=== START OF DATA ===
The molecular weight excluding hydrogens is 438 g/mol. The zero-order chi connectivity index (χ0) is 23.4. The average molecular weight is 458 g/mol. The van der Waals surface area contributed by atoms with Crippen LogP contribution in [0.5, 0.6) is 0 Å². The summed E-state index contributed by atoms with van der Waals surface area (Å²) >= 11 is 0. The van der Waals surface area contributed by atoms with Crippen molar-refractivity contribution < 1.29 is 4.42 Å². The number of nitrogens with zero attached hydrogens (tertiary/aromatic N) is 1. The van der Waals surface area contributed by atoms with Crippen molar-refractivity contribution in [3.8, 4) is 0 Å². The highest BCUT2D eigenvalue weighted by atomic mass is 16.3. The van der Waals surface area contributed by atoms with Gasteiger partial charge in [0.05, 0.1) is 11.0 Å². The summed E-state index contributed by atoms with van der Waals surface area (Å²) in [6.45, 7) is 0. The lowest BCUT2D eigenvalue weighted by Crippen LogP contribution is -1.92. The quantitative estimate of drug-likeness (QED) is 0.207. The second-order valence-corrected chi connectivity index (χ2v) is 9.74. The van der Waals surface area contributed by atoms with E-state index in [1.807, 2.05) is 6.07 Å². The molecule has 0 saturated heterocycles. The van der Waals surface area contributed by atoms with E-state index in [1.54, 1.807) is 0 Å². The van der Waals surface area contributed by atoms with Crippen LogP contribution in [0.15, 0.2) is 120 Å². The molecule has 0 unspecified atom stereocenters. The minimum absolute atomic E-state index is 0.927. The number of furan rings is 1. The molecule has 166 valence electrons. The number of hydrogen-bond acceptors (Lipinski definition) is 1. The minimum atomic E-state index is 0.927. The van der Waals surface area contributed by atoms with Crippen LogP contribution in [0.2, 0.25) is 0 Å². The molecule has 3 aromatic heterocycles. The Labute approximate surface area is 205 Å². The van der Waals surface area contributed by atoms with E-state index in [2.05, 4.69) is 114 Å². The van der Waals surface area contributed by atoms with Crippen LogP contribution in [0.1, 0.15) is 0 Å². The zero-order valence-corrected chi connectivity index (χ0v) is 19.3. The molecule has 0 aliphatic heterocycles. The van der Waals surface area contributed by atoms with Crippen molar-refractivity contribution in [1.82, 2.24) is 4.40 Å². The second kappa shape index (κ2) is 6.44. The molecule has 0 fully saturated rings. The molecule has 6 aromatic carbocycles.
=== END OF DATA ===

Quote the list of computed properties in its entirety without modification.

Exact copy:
The molecular weight excluding hydrogens is 438 g/mol. The zero-order chi connectivity index (χ0) is 23.4. The average molecular weight is 458 g/mol. The van der Waals surface area contributed by atoms with Crippen LogP contribution in [0.5, 0.6) is 0 Å². The summed E-state index contributed by atoms with van der Waals surface area (Å²) >= 11 is 0. The van der Waals surface area contributed by atoms with Crippen molar-refractivity contribution < 1.29 is 4.42 Å². The number of nitrogens with zero attached hydrogens (tertiary/aromatic N) is 1. The van der Waals surface area contributed by atoms with Crippen molar-refractivity contribution in [3.8, 4) is 0 Å². The highest BCUT2D eigenvalue weighted by atomic mass is 16.3. The van der Waals surface area contributed by atoms with Gasteiger partial charge in [0.05, 0.1) is 11.0 Å². The summed E-state index contributed by atoms with van der Waals surface area (Å²) in [6.45, 7) is 0. The lowest BCUT2D eigenvalue weighted by Crippen LogP contribution is -1.92. The quantitative estimate of drug-likeness (QED) is 0.207. The second-order valence-corrected chi connectivity index (χ2v) is 9.74. The van der Waals surface area contributed by atoms with E-state index in [1.807, 2.05) is 6.07 Å². The molecule has 0 saturated heterocycles. The van der Waals surface area contributed by atoms with E-state index in [1.54, 1.807) is 0 Å². The van der Waals surface area contributed by atoms with Crippen LogP contribution in [0.15, 0.2) is 120 Å². The molecule has 0 unspecified atom stereocenters. The minimum absolute atomic E-state index is 0.927. The number of furan rings is 1. The molecule has 166 valence electrons. The number of hydrogen-bond acceptors (Lipinski definition) is 1. The minimum atomic E-state index is 0.927. The van der Waals surface area contributed by atoms with Crippen LogP contribution in [0.2, 0.25) is 0 Å². The molecule has 3 aromatic heterocycles. The Labute approximate surface area is 205 Å². The van der Waals surface area contributed by atoms with E-state index in [2.05, 4.69) is 114 Å². The van der Waals surface area contributed by atoms with Crippen LogP contribution in [0.1, 0.15) is 0 Å². The zero-order valence-corrected chi connectivity index (χ0v) is 19.3. The molecule has 0 aliphatic heterocycles. The van der Waals surface area contributed by atoms with Crippen molar-refractivity contribution in [1.82, 2.24) is 4.40 Å². The second kappa shape index (κ2) is 6.44. The molecule has 0 fully saturated rings. The molecule has 6 aromatic carbocycles.